Mississippi State University has announced a gift of artifacts and documents related to Abraham Lincoln and the Civil War from former Rhode Island chief justice Frank J. Williams.
Considered to be the largest privately owned holding of Lincoln research and display material and the most comprehensive privately owned Lincoln and Civil War library in the country, the Frank J. and Virginia Williams Collection of Lincolniana comprises more than seventeen thousand items, including rare historical memorabilia, artifacts, original signed documents, artwork, ephemera, and twelve thousand volumes published over a hundred and fifty years. In addition to donating the collection — valued at nearly $3 million — to MSU, along with $500,000 for the maintenance, study, and display of the items, the Williamses plan to make additional acquisitions for the collection and have pledged to fund an annual Frank and Virginia Williams Lecture in Lincoln and Civil War Studies at the university.
To be housed in a new $10 million addition to Mitchell Memorial Library that is scheduled to open later this year, the collection will be showcased in a 1,200-square-foot gallery and organized around themes such as family, politics, the law, the presidency, the Civil War, slavery, and Lincoln in popular culture.
Williams began his Lincolniana collection as a sixth-grade student, using his lunch money to buy used books about Lincoln. Later, he was inspired by the life of the sixteenth president to pursue a career in law that, among other achievements, saw him serve as chief judge on the U.S. Court of Military Commission Review, the military appeals court responsible for adjudicating Guantanamo detainment cases. In addition, he is the author of several books about Lincoln and a founding chair of the Lincoln Forum, which hosts an annual symposium in Gettysburg, Pennsylvania. As the longtime president of the Ulysses S. Grant Association, Williams also was instrumental in relocating that group and its own archives from Southern Illinois University to MSU nine years ago.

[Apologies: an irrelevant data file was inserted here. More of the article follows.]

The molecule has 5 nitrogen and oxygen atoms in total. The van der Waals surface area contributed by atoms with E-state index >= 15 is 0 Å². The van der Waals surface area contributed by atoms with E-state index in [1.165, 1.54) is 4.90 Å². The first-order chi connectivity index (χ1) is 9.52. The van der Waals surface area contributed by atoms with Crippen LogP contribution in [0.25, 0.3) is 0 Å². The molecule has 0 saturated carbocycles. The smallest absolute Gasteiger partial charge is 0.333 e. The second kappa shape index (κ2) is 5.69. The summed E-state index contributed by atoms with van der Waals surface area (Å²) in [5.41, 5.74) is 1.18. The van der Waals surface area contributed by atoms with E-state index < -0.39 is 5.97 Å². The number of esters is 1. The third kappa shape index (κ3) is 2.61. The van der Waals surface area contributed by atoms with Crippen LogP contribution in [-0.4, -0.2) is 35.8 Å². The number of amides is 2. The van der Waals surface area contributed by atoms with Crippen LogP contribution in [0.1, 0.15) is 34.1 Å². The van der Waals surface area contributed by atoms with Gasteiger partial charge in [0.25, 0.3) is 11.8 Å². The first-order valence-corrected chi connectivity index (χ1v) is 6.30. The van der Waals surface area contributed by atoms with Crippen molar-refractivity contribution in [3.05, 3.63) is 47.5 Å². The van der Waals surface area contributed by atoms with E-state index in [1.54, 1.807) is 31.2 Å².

"I believe the college is the perfect repository for the material that my wife and I have spent a lifetime gathering, preserving, studying, and making available on request to research scholars among our countless friends in the Lincoln world," said Williams. "MSU's commitment to the study of Grant, the Civil War — and, now, Abraham Lincoln — in the heart of the Deep South takes us a giant step forward in our ever-challenging quest for civility, common purpose, and national unity."